Although Delaware was a less expensive place to live, they didn’t turn their finances around until they found the non-profit Stand by Me 50+, which offers free financial coaches to Delaware residents over age 50.

The couple, who have been together 35 years and married for 8 years, have a decent income by rural Delaware’s standards, if not New York’s. Their combined income is about $70,000 per year. They were able to buy a $185,000 three-bedroom house in Lincoln, Delaware, after a friend helped with the down payment. Their $1,150 mortgage isn’t much more than the rent on their one-bedroom apartment in Queens.

Credit cards were Seale and Gilmore’s big issue. They owed about $40,000, including moving expenses and some new furniture purchased in Delaware. Both of them had retired at a fairly young age – 62 – but felt they had no choice but to go back to work. Gilmore found a job at a local operation for a national hospice organization and, last September, landed a part-time position as a Presbyterian pastor. Seale has worked at a non-profit that helps seniors who want to age in their homes.

The extra income helped, but the debt was still going up. “We weren’t paying off as much [debt] as we were spending,” Seale said. “No matter what I did, everything was still falling down around my shoulders.”

They just needed to get rid of the debt. …Learn More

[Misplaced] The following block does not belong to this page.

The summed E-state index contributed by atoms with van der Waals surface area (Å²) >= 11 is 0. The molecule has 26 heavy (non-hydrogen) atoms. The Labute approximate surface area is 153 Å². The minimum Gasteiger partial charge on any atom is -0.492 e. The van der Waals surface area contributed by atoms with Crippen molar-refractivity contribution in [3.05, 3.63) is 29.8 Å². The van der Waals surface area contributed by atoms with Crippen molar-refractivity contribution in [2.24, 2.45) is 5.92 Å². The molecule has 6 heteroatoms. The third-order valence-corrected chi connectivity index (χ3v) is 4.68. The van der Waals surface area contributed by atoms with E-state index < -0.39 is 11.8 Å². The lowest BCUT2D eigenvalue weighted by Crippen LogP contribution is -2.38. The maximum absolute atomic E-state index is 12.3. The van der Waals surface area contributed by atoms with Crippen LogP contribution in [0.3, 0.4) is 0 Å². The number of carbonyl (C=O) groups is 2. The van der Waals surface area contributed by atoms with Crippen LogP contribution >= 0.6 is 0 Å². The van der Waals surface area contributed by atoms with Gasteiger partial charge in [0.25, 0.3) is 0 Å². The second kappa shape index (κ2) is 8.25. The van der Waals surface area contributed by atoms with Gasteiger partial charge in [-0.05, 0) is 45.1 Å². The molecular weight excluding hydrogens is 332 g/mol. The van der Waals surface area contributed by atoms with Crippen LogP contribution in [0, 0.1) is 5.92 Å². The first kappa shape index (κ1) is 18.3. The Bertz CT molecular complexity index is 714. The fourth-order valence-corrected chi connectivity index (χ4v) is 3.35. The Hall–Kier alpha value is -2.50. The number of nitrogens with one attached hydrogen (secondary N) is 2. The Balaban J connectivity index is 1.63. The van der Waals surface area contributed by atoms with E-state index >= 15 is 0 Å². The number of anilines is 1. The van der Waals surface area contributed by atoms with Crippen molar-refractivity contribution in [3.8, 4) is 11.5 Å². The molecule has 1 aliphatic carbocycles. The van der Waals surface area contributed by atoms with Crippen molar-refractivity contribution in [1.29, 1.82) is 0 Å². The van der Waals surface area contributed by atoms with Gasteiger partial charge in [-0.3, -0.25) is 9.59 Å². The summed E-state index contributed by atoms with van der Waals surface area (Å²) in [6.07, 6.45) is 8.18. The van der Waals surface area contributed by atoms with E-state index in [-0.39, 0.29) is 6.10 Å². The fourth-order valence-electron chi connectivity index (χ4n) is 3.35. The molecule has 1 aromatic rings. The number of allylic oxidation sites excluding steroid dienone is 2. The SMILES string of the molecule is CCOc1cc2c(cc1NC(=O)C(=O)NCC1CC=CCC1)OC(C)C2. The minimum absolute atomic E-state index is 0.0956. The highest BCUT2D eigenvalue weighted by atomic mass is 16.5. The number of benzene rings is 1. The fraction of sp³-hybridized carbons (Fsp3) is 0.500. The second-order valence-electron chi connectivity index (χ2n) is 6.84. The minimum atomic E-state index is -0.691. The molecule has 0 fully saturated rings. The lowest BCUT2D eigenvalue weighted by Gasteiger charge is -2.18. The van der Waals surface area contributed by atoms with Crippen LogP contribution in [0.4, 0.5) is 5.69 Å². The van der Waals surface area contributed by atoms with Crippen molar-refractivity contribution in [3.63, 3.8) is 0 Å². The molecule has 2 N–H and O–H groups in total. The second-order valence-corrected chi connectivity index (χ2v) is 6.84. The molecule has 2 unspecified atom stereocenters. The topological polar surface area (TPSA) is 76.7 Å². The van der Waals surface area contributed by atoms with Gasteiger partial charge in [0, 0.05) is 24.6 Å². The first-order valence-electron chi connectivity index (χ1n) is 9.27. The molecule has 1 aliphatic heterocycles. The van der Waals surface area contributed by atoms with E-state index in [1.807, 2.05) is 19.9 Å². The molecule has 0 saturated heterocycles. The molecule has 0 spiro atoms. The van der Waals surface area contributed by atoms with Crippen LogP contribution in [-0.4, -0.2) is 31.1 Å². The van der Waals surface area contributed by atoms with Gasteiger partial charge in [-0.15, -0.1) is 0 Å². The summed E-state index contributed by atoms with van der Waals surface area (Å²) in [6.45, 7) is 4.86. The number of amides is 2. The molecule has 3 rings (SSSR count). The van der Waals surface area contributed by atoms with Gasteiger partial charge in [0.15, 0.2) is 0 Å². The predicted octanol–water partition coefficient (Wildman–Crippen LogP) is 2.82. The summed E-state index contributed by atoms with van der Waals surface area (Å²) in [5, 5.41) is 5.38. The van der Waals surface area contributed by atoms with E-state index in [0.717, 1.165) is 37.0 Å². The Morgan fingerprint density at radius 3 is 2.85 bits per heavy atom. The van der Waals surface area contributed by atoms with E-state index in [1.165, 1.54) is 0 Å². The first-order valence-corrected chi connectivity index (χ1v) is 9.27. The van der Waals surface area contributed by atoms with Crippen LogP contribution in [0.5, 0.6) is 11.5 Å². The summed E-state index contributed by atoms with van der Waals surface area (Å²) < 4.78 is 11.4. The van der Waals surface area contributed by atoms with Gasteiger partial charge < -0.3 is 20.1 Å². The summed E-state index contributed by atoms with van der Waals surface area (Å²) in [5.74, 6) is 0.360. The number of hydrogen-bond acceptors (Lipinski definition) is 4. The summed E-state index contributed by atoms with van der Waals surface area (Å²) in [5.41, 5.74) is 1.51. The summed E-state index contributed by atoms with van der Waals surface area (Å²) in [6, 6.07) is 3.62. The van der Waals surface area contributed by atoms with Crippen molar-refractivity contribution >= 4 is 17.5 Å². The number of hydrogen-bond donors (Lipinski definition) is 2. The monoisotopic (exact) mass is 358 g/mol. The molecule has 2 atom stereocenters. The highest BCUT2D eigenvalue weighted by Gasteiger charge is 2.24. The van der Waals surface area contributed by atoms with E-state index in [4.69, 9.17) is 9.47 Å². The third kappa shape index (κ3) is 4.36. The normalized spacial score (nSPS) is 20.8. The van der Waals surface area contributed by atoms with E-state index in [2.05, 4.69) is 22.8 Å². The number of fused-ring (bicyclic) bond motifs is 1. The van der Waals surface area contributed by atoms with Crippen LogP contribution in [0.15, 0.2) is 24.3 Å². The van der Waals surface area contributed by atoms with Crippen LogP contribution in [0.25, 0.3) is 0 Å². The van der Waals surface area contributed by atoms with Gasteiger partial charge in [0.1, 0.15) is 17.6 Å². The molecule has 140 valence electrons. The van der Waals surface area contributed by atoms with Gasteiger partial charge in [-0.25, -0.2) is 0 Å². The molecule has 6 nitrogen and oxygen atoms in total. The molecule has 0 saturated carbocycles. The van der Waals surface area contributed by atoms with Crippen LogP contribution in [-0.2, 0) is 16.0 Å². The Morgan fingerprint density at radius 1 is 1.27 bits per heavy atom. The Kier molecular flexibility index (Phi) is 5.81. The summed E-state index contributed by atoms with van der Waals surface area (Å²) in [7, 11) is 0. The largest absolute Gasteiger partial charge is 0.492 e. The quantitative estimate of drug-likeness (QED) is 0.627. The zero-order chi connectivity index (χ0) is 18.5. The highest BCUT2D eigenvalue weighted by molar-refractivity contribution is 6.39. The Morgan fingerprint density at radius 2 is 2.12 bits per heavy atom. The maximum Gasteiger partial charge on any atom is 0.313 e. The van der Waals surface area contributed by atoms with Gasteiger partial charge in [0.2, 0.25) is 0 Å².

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Retired People of Color Struggle with Debt

The oldest minority retirees are struggling with debt, a new Urban Institute study finds.

The researchers’ starting point is that people generally reduce their debt as they age. To prepare for retiring, older workers try to pay down their mortgage balances and pay off credit cards. Once retired, their debt continues to shrink.

But on closer inspection, retirees in their 70s and 80s in the nation’s predominantly minority neighborhoods have shed less of their debt than their counterparts in mostly white neighborhoods, who tend to be better off financially.

In a sign of financial distress among the oldest lower-income and minority retirees, 20 percent of their loans go to collections for non-payment – double the rate for higher-income and white retirees. Minority retirees also have lower credit scores and longer spells of poor credit, according to the study, which compared U.S. households with debt in four age groups: 50s, 60s, 70s, and 80s.

The researchers concluded that disadvantaged retirees “may heavily rely on debt to support their standard of living in retirement.”

To get some perspective on this racial disparity, first compare workers in mostly white and mostly minority neighborhoods. White households in their 50s typically owed $43,000 on their credit cards, car loans, and mortgages in 2019, the most recent year of survey data.